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The Ketita Kerfuffle

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Last week, Mark Rosewater wrote an article in which he talked about the sixteen sets he designed, and he had them duke it out in a Royal Rumble. He had people vote on Twitter to determine results, and he also had his own picks for “best” sets. That got me thinking about my favorite sets and running my own tournament. Since I don’t work in Magic R&D, I don’t have a list of sets I’ve worked on, but instead, I’m going to use this to evaluate and discuss the current state of Magic expansions. As such, I’m going to look at the eight most recent sets, excluding core sets and “special” sets. Keeping to eight will keep things nice and tight and allow me to discuss each set in more detail. I’ll be seeding the eight sets in chronological order, so here’s what the bracket looks like:

Scars of Mirrodin

vs.

Gatecrash

Innistrad

vs.

Dark Ascension

New Phyrexia

vs.

Avacyn Restored

Mirrodin Besieged

vs.

Return to Ravnica

Fair warning: These matchups will reflect my personal opinions and biases. I play way more Limited than Constructed, so I’ll be assigning more weight to that angle. Feel free to disagree of course, as different people are bound to have different opinions.

Scars of Mirrodin vs. Gatecrash

Leeches
This exact matchup came up in MaRo’s article, and I assure you the fact that it shows up here was not by design. This is a bit of a tough one for me to evaluate. Both of these sets are fairly mediocre in my opinion. Scars of Mirrodin would win this one handily were it not for one mechanic, namely infect. Infect made things super-awkward. Poison counters were always kind of a joke mechanic. Outside of casual decks, you simply never, ever saw someone being poisoned out. Well, no one’s laughing now. The fact that you can’t “heal” poison counters makes things especially frustrating. It’s possible to stabilize a normal game of Magic at 1 life and start slowly climbing your way back in. Cards like Thragtusk exemplify this concept. There’s no coming back from 9 poison counters—you’re just permanently 1 point away from dead.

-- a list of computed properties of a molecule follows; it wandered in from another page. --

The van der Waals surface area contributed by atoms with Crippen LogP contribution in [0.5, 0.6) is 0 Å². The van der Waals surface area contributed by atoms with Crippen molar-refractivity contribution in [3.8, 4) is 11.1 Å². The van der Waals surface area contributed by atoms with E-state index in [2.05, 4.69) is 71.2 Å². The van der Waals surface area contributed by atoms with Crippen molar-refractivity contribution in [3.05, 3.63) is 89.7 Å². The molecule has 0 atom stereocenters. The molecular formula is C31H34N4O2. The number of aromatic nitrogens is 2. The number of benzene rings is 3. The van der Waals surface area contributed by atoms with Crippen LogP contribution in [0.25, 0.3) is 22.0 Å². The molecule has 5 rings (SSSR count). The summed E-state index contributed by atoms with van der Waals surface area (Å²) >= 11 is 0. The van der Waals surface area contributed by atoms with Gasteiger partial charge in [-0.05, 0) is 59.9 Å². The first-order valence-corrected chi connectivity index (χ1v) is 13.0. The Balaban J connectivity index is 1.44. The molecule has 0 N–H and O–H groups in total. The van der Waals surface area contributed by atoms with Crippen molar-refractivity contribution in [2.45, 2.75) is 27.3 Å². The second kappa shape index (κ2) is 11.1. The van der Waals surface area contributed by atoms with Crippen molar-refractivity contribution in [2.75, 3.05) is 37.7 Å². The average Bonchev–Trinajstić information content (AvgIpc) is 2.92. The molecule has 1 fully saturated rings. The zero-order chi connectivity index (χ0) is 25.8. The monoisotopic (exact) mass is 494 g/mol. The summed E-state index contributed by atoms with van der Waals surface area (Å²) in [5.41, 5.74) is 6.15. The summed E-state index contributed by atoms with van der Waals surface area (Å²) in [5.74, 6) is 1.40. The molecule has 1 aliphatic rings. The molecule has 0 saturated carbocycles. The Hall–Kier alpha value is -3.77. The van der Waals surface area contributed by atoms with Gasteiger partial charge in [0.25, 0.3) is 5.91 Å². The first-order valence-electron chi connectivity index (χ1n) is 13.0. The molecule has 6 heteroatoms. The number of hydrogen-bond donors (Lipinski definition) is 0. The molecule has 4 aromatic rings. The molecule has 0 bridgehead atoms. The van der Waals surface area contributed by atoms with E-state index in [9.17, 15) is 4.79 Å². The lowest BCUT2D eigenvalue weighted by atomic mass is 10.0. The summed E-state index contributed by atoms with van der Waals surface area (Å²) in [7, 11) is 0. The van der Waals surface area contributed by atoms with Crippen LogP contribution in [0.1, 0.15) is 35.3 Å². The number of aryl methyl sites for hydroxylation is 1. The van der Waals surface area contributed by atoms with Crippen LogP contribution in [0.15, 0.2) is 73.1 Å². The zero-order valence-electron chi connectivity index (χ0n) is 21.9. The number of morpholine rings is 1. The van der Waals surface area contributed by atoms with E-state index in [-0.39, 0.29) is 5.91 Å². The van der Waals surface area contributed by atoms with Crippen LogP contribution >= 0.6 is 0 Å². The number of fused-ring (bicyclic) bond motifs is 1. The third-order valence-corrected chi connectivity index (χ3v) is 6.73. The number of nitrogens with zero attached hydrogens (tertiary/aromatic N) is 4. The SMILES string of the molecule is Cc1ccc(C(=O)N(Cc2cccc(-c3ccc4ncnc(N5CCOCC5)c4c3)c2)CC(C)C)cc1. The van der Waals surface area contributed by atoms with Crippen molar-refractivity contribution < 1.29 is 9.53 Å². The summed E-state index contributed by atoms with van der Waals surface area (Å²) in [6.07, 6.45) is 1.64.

Limited was no real picnic either. You had to fully commit to it early or else your deck was atrocious. Games with infect decks never felt like real games of Magic. Pump spells were disproportionately strong, and nothing makes you slump in your chair more than knowing your opponent has an Untamed Might and one more attacker than you have blockers. That said, everything else about Scars of Mirrodin was pretty sweet. The original Mirrodin set was when I started playing competitively, so all the little homages weren’t lost on me.

Madcap Skills
I have a lot less to say about Gatecrash, mostly because it’s the newest set, and thus, I’ve spent the least amount of time playing with it. I must admit I’ve only drafted the set a handful of times, and it’s been fairly hit-and-miss. It saddens me to see that my favorite guild, Dimir, is fairly close to unplayable. The general impression I get is that most of the games are very noninteractive and just come down to racing or who draws better. They try really hard to make blocking a losing strategy, with Madcap Skills being among the worst offenders, but there are so many other cards that ruin your day if you’re trying to play defense. This is why Smite is one of my favorite commons so far, but sometimes, it’s not enough to prevent me from being run over.

It’s entirely possible that I’ll reverse my opinion on this at some point, but I think Scars of Mirrodin edges out Gatecrash for me here. It comes down to the little things like “big set versus small set” and “old versus new.” It’s been long enough since Scars came out that the bad things about it don’t seem as bad. It’s a classic case of looking at the past with rose-colored glasses, but I don’t see that holding up in the next round.

Winner: Scars of Mirrodin

Innistrad vs. Dark Ascension

Spider Spawning